Only proposed projects designed to address all three project areas will be considered for funding. Applicants may also apply for only facility upgrades, personnel, training, method extension and surveillance sample analysis if they have the necessary equipment and it will be available for these projects. These grants are not to fund or conduct food inspections for food safety regulatory agencies.
It should be emphasized that in all of the projects, there is a particular desire to promote a continuing, reliable capability and capacity for laboratory sample analyses of foods and food products for the rapid detection and identification of pathogenic organisms or toxins. With this in mind, sample analyses should be completed no later than one week after receipt, and the results will be reported to FERN. The format and reporting media will be established by FERN. Shorter timeframes may be sought for special testing such as proficiency tests or special assignments.
2.A. Cooperative Agreement Terms and Conditions of Award
The following special terms of award are in addition to, and not in lieu of, otherwise applicable U.S. Office of Management and Budget (OMB) administrative guidelines, U.S. Department of Health and Human Services (DHHS) grant administration regulations at 45 CFR Parts 74 and 92 (Part 92 is applicable when State and local Governments are eligible to apply), and other HHS, PHS, and NIH grant administration policies.
The administrative and funding instrument used for this program will be the cooperative agreement, an “assistance” mechanism (rather than an “acquisition” mechanism), in which substantial FDA programmatic involvement with the awardees is anticipated during the performance of the activities. Under the cooperative agreement, the FDA's purpose is to support and stimulate the recipients’ activities by involvement in and otherwise working jointly with the award recipients in a partnership role; it is not to assume direction, prime responsibility, or a dominant role in the activities. Consistent with this concept, the dominant role and prime responsibility resides with the awardees for the project as a whole, although specific tasks and activities may be shared among the awardees and the FDA as defined below.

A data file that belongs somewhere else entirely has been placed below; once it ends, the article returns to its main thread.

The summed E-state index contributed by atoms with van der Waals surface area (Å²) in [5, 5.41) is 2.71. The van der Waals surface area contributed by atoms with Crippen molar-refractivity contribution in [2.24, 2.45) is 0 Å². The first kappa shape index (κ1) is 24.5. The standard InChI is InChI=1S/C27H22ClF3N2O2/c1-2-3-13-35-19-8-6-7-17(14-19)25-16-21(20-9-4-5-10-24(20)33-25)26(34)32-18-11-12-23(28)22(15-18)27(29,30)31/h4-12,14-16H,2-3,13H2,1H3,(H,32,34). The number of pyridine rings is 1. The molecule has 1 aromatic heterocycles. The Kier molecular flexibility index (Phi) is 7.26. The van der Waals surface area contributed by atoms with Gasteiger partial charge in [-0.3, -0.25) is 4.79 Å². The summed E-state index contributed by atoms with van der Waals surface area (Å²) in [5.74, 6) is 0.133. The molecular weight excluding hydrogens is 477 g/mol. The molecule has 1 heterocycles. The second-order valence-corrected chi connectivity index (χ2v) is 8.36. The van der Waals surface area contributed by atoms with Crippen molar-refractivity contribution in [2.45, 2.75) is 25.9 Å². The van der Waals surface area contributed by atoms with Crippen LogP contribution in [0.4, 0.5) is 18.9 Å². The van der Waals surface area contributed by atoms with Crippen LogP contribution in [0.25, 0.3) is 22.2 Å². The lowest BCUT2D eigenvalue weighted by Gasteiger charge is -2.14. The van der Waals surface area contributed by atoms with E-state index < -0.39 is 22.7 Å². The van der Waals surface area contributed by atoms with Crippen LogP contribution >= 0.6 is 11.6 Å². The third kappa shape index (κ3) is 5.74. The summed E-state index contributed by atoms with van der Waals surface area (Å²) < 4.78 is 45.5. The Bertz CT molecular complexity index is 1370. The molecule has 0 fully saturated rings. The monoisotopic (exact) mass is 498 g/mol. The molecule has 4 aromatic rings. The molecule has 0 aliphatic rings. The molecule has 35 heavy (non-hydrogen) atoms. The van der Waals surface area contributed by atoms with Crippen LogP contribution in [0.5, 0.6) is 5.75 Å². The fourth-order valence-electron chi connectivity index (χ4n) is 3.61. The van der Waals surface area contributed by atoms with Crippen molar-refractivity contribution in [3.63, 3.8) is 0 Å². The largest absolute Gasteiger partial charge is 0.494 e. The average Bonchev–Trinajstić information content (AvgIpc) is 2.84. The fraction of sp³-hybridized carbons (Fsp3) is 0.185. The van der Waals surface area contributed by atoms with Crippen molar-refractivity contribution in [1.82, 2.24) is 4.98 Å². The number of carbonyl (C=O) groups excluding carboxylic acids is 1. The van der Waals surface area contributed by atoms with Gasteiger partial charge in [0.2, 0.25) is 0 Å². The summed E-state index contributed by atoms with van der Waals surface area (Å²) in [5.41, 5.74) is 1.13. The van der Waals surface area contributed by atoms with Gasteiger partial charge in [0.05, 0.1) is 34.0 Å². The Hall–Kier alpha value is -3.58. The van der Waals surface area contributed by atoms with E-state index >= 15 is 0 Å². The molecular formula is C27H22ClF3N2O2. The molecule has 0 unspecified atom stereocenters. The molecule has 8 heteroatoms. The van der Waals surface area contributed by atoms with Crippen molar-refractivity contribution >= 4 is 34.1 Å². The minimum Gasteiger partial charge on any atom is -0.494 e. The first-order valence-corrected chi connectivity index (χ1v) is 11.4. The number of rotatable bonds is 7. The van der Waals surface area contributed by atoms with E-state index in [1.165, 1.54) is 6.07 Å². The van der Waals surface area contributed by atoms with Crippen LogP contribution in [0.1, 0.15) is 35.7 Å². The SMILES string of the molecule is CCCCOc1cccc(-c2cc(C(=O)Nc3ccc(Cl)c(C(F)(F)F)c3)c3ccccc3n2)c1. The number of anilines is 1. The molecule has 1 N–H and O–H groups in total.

2.A.1. Principal Investigator Rights and Responsibilities
The PD(s)/PI(s) will have the primary responsibility for the scientific, technical, or programmatic aspects of the grant and for day-to-day management of the project or program. The PD/PI(s) will maintain general oversight for ensuring compliance with the financial and administrative aspects of the award, as well as ensuring that all staff have sufficient clearance and/or background checks to work on this project or program. This individual will work closely with designated officials within the recipient organization to create and maintain necessary documentation, including both technical and administrative reports; prepare justifications; appropriately acknowledge Federal support in publications, announcements, news programs, and other media; and ensure compliance with other Federal and organizational requirements.
Awardees will retain custody of and have primary rights to the data and software developed under these awards, subject to Government rights of access consistent with current DHHS, PHS, and FDA policies.
2. A.2. FDA Responsibilities
An FDA Project Officer will have substantial programmatic involvement that is above and beyond the normal stewardship role in awards as described below. The PO is the official responsible for the programmatic, scientific, and/or technical aspects of assigned applications and grants. The PO’s responsibilities include, but are not limited to, post-award monitoring of project/program performance, including review of progress reports and making site visits; and other activities complementary to those of the GMO. The PO and the GMO work as a team in many of these activities.
Additionally, an agency program official will be responsible for the normal scientific and programmatic stewardship of the award and will be named in the award notice.
Awardees have primary authorities and responsibilities to define objectives and approaches, and to plan, conduct, analyze, and publish results, interpretations, and conclusions of the conference.
An agency Program Official or Center Program Director/Project Officer will be responsible for the normal scientific and programmatic stewardship of the award and will be named in the NoA.
Program monitoring of recipients will be conducted on an ongoing basis and written reports will be reviewed and evaluated at least semi-annually by the project officer. Project monitoring may also be in the form of telephone conversations between the project officer/grants management specialist and the project director/principal investigator.
Required mid-year and annual reports: For continuing cooperative agreements, mid-year reports and an annual program progress report are also required. For such cooperative agreements, the noncompeting continuation application (PHS 2590) will be considered the program progress report for the fourth quarter of the budget period.